Most alcoholics and addicts find their lives in shambles by the time they are ready to make a change; in fact, the circumstances generated by their addiction are generally what motivate them to seek recovery. Then there are those whose lives are pretty much still in order—on the surface—but whose emotional bottoms are sufficient to compel them to seek help. Either way—and it’s usually a combination of both—alcoholics at the turning point are faced with a stark reality: on their own they are powerless to change the course of their addiction, and the consequences of their addiction (emotional and situational) will continue to pile up. The desperate effort to manage one’s alcohol or drug addiction, to cope with deteriorating relationships and life problems, and to bear the resulting emotional pain finally becomes too much. The alcoholic is faced with a choice: continue to the bitter end on a worsening downward spiral, or submit to treatment.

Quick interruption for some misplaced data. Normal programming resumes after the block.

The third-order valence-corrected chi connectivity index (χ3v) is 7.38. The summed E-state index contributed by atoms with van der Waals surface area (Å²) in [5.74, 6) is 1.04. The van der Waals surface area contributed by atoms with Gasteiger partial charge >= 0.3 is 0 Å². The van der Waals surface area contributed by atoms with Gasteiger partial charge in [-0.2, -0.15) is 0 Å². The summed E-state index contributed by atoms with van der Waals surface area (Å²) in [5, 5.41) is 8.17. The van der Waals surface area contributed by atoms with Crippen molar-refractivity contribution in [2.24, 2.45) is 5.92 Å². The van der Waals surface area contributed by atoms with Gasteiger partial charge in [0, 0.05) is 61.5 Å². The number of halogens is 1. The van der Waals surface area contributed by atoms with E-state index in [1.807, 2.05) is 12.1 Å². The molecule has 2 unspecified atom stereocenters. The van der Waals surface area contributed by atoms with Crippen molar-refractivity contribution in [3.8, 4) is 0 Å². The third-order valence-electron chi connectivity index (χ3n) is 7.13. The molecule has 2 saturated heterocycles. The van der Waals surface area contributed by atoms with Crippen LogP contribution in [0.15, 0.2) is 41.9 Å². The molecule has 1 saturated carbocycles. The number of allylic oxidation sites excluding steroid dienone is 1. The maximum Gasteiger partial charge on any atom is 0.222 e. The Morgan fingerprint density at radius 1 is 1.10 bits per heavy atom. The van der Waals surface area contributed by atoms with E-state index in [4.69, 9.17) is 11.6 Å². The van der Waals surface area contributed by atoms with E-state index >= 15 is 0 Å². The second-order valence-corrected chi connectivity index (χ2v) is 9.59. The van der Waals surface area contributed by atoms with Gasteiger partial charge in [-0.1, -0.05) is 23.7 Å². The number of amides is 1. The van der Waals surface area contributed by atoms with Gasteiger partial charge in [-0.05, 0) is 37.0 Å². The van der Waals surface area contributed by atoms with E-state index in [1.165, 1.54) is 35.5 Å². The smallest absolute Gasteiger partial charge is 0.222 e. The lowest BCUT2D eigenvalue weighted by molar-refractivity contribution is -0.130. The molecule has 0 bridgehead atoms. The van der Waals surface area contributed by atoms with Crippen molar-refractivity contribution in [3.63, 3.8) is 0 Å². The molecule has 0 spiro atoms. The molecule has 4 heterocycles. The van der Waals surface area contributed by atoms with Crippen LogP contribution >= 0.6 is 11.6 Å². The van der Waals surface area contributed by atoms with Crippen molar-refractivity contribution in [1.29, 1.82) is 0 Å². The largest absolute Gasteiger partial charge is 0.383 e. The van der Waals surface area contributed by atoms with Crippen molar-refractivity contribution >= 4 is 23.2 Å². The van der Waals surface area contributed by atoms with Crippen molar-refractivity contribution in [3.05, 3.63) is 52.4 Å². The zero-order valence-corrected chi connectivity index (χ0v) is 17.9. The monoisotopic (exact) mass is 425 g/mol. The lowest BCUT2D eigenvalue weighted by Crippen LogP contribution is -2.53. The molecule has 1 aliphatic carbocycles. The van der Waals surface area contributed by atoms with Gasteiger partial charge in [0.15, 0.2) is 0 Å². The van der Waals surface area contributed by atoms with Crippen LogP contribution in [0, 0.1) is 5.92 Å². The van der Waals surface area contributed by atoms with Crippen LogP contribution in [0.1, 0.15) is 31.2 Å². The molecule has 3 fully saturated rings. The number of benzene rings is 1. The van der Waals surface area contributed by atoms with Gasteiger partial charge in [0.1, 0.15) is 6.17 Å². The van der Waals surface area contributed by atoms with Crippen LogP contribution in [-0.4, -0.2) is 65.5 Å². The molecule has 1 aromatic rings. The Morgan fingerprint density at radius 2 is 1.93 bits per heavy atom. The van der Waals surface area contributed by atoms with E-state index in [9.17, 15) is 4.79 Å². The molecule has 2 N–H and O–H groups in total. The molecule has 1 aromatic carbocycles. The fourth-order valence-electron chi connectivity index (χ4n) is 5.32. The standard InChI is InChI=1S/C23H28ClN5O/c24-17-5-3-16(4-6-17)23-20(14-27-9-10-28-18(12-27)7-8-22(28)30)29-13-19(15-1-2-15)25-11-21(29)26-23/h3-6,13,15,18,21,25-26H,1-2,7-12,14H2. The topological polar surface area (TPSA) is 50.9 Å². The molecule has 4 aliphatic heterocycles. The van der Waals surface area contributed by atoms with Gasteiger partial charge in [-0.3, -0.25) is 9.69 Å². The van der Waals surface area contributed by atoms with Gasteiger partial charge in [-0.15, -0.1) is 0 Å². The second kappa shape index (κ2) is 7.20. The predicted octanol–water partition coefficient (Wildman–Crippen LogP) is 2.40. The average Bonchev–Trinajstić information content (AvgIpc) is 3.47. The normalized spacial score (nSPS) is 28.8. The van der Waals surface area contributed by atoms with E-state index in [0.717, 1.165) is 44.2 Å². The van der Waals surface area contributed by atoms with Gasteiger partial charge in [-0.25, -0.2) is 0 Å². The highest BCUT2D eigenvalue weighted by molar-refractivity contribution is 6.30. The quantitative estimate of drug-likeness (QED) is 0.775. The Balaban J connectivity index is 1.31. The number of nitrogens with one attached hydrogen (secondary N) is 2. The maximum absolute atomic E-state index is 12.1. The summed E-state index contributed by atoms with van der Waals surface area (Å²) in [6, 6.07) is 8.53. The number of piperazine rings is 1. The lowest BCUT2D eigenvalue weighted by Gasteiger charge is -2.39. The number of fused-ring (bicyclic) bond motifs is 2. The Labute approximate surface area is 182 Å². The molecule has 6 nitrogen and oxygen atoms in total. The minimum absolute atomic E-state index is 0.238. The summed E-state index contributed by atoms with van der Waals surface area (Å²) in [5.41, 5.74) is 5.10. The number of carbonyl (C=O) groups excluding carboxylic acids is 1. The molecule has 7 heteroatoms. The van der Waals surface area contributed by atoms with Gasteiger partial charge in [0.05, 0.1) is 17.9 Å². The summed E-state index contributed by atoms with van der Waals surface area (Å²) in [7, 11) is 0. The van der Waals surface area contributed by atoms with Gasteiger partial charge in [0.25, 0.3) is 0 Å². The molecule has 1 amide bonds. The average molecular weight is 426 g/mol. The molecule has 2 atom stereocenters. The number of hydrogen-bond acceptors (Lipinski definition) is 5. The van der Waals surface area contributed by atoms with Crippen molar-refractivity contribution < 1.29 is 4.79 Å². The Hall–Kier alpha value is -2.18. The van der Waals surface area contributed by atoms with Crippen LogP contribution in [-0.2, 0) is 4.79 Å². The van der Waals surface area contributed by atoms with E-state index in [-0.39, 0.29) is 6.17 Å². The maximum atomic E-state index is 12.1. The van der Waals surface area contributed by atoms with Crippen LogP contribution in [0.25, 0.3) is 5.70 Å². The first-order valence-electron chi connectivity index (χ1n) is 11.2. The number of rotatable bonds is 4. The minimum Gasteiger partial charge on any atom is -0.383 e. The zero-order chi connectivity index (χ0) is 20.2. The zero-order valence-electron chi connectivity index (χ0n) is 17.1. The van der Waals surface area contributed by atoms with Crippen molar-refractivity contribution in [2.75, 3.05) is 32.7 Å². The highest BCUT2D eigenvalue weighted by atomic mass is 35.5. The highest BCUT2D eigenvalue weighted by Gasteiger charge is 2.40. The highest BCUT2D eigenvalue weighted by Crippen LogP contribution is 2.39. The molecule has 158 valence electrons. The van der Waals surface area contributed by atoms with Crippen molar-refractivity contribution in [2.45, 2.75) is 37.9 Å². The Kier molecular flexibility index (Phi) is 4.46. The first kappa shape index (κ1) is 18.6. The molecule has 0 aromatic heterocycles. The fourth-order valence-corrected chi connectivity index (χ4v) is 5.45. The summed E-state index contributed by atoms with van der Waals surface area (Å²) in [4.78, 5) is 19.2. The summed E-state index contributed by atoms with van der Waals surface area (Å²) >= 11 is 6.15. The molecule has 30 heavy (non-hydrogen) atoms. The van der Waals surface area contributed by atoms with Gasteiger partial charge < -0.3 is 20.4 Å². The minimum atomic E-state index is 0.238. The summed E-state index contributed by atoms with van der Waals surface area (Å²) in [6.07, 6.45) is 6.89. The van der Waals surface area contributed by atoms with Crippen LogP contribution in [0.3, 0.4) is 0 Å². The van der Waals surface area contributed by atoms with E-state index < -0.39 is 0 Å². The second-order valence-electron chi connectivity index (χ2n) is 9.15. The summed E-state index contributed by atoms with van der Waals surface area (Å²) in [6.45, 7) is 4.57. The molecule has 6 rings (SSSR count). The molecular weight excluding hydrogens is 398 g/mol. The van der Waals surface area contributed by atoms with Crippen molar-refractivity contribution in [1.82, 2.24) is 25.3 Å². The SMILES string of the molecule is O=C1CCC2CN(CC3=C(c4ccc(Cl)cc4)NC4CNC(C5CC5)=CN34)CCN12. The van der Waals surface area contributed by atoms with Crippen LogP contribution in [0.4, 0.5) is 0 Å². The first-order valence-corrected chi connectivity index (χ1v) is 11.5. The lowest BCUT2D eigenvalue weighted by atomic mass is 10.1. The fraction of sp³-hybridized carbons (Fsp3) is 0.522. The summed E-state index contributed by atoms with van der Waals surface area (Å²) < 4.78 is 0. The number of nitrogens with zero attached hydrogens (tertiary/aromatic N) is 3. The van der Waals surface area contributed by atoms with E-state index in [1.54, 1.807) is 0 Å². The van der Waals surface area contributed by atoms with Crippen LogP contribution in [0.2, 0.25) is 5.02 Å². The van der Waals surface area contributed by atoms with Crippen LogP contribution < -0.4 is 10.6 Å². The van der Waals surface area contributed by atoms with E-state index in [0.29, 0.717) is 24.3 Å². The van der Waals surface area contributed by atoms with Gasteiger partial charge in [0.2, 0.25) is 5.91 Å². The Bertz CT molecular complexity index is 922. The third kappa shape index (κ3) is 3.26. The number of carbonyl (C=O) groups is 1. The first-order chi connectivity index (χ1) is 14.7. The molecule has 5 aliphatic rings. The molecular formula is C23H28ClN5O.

First things first

Recovery is most reliable—and satisfying—when it is given priority. The newly sober person is often overwhelmed with the complications of his or her life, and obsessed with the idea of fixing each problem. The trouble is, the mind that created the problems—and that invariably led to another day of drinking—is not equipped to repair the problems, nor to solve the drink problem.

The mind itself needs repairing

Most recovering alcoholics/addicts discover that a complete surrender to the recovery process yields the best results, not only in terms of stopping drinking/drugs, but also in terms of handling circumstances and finding emotional stability and some degree of contentment. Putting recovery first—using the tools learned in treatment; participating in a recovery community; prayer and meditation; vigilance in regard to watching for counterproductive thinking, anger, and negativity; and finding and talking to trusted sober friends—offers a tremendous payoff. Putting recovery in a back seat and giving priority to coping with life without using new tools is simply rearranging the deck chairs on the Titanic: there’s a crash ahead, and it won’t be pretty. There is no middle-of-the-road solution.

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